I do not believe any time should be lent to either the deconstructive or to the destructive participant.

We can identify the deconstructive participant as they who indicate no interest in building or exploring. Their sole interest is to engage with an idea under construction and attack it but do nothing else. This differs from pointing out a flaw, patching the flaw with a superior alternative, and in doing so taking nothing away from the whole, but rather strengthen it. The deconstructionist method is to reduce parts to nothing without filling the gaps they have gouged out of the greater structure.

A side effect of this is that no idea is carried very far and we are forced to move on to the next or while away the time until someone dares posit the beginnings of another concept. Ideas here are often whittled down as if it they were wooden planks gnawed to dust by termites.

The only local ideas that have taken root have grown because they have been isolated from anonymous end user participants and the termites nestled in among them. Among these surviving constructions are persistence of the Nietzchean active nihilism improvement upon nihilism and the National Day of Slayer heavy metal music holiday which has flourished enough to be publicly endorsed by the band itself.

Now while the deconstructivist is covert, and I suppose in some, but not all cases quite oblivious that they are useless, the destructive type is overt in its methods. The product and services spam that appears on occasion is an example of negative usefulness. Some other ways participants spam rather than participate are addressed here: http://www.anus.com/metal/hall/index.php/topic,10557.0.html

Why bother at all with a message board? My guess is ongoing generosity. You have a chance to add something constructive to some larger idea that may in fact manifest as something more powerful and influential than yourself such as the examples indicated above.

Interzone / Articles and Essays by Garrett Hardin
« on: October 18, 2010, 03:23:51 PM »
Hardin: "We summarize the situation by saying: 'There is a shortage of food.' Why don't we say, 'There is a longage of people'?"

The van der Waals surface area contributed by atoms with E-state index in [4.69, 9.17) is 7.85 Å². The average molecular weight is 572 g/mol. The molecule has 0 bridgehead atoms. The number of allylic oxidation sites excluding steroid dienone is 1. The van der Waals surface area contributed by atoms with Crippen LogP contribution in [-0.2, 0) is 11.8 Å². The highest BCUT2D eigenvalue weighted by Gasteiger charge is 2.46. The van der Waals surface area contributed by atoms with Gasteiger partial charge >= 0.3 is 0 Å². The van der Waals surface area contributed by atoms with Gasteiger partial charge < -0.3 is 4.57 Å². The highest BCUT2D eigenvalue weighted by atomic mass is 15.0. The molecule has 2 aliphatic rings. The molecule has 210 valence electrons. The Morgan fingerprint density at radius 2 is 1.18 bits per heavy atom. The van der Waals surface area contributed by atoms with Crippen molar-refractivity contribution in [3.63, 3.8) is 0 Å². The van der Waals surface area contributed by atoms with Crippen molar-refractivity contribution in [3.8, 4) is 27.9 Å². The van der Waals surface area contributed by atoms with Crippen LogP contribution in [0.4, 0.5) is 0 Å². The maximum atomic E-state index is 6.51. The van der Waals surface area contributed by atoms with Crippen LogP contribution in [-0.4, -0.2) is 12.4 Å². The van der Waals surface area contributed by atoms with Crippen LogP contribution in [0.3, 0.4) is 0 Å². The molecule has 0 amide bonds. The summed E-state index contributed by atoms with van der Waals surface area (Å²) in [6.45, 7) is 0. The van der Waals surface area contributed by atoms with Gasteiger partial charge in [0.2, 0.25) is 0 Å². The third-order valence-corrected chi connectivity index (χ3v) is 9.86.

Interzone / Entrepreneurs meet hope and change
« on: October 18, 2010, 07:34:16 AM »
A Generation X writer looks on with skepticism about career prospects for Generation Me:

Our intuition about the importance of computers explains why so many in my generation abandoned the Democratic Party for the Republicans. Democrats, then dominated by unions, sneered at the new machines. The small band of Democrats who saw potential in technology were nicknamed “Atari Democrats” after a toy. “We can’t all be computer programmers,” said the party’s 1984 presidential nominee, Walter Mondale.

The personal computing age was wildly profitable for a few years during its peak. But soon the digital age settled into just another convenience attribute of a senile and obese society. Innovation pinches off along with the investment that would attract a wave of new hirees.

Really, there is little focused entrepreneurship to be found in any industry today. With lack of interest and a clueless Generation Me battering down the gates, we have withdrawn into the old public sector redoubt:

Green jobs are not organically emerging from the marketplace. They are hothouse creations of government subsidy and regulation. Yes, government can generate employment by mandating that utilities build a certain amount of, say, new solar energy generating capacity. Government could also generate employment by banning the electric lawnmower and forcing everybody to cut grass by hand. But these are not the kinds of innovations on which a generation can build thriving careers.